Getting the music out is the most satisfying.   Other things come with it like finding it, working with the artists in putting a release together etc.  The art aspect comes after that and now its more established, building some sort of roster I guess is creeping in, although nothing is really that planned out too far ahead.

You recently put out a great Suns of Arqa record. Tell us the ins and outs of getting that one out, I know …


Well it followed the early SOA release I did the Brujo Magic EP – last year.   Im a fan of a lot their early music and while much of their music is now tarnished with that world hippy dance tag, I figured by reissuing some of the good ones it might open up some ears and minds.    A bit like a rehabilitation for young ears who might dismiss something because of its pigeon-holed.    


So after Brujo went well I turned to the idea of putting out some of Muslimgauzes music out as Im a huge fan, so choosing the Re-mixs was easy.   I love Byrns music, his outlook, his history, his influence on new producers like say Vatican Shadow or Shackleton and the fact it had never come on vinyl before sealed the deal.     I really think its a proper meeting of the music of the two artists.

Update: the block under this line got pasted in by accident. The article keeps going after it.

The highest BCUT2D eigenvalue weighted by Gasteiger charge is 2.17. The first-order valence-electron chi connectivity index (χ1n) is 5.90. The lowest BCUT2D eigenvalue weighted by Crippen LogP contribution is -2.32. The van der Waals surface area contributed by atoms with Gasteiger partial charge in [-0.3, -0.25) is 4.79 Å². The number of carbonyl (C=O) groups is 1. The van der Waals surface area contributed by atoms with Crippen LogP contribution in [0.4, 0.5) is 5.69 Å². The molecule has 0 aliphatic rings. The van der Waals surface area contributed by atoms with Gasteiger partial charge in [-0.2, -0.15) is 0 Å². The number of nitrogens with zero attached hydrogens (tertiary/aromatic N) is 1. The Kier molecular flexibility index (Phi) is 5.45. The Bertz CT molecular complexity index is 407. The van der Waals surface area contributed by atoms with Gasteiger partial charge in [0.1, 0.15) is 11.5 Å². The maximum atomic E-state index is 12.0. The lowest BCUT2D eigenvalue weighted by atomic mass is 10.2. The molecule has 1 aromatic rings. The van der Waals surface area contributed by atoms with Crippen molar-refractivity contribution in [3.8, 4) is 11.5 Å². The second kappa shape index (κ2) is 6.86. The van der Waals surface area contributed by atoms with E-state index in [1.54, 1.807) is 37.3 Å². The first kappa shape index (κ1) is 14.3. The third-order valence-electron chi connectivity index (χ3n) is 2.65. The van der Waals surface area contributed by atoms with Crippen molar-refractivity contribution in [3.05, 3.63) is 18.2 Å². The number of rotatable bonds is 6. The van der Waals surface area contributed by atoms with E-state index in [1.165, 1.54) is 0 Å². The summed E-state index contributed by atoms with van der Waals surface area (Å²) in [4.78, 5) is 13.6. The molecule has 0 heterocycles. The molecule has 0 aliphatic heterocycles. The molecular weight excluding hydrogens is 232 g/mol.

The releases feature some lovely artwork, whos responsible and how integral do you see it to the releases?


The artwork is central for me doing this as I started the labels with the idea that they were art projects rather than grand money making schemes. I was lucky that Paul (Apiento) from Test Pressing offered to have Village Green Studios, where he is a director, to work the logos and early releases.     


They really created a label style for each one and although weve both now moved on due to workload, I am eternally grateful.   I now work with a few people on each label, Robi Headman for Emotional Relish and recently some super talented screen printers in Lindsay from Firecracker Records and Spike at Honest Jons, while for Especial Jamie (Paton) is doing all the sleeve designs so watch this space.  


On all though I have tried to work as Art Director to get a vibe across, so I should apologise now to everyone whos had to put up with me.



With Emotional Rescue, what kind of ratio do you come up against when requesting to re-release stuff, Im assuming the answer isnt yes every time?!


About 10-20% of approaches get to a release I would say.   The nos are split between no reply at all or not interested or dont own the rights, but a good percentage is also that they are working with another label.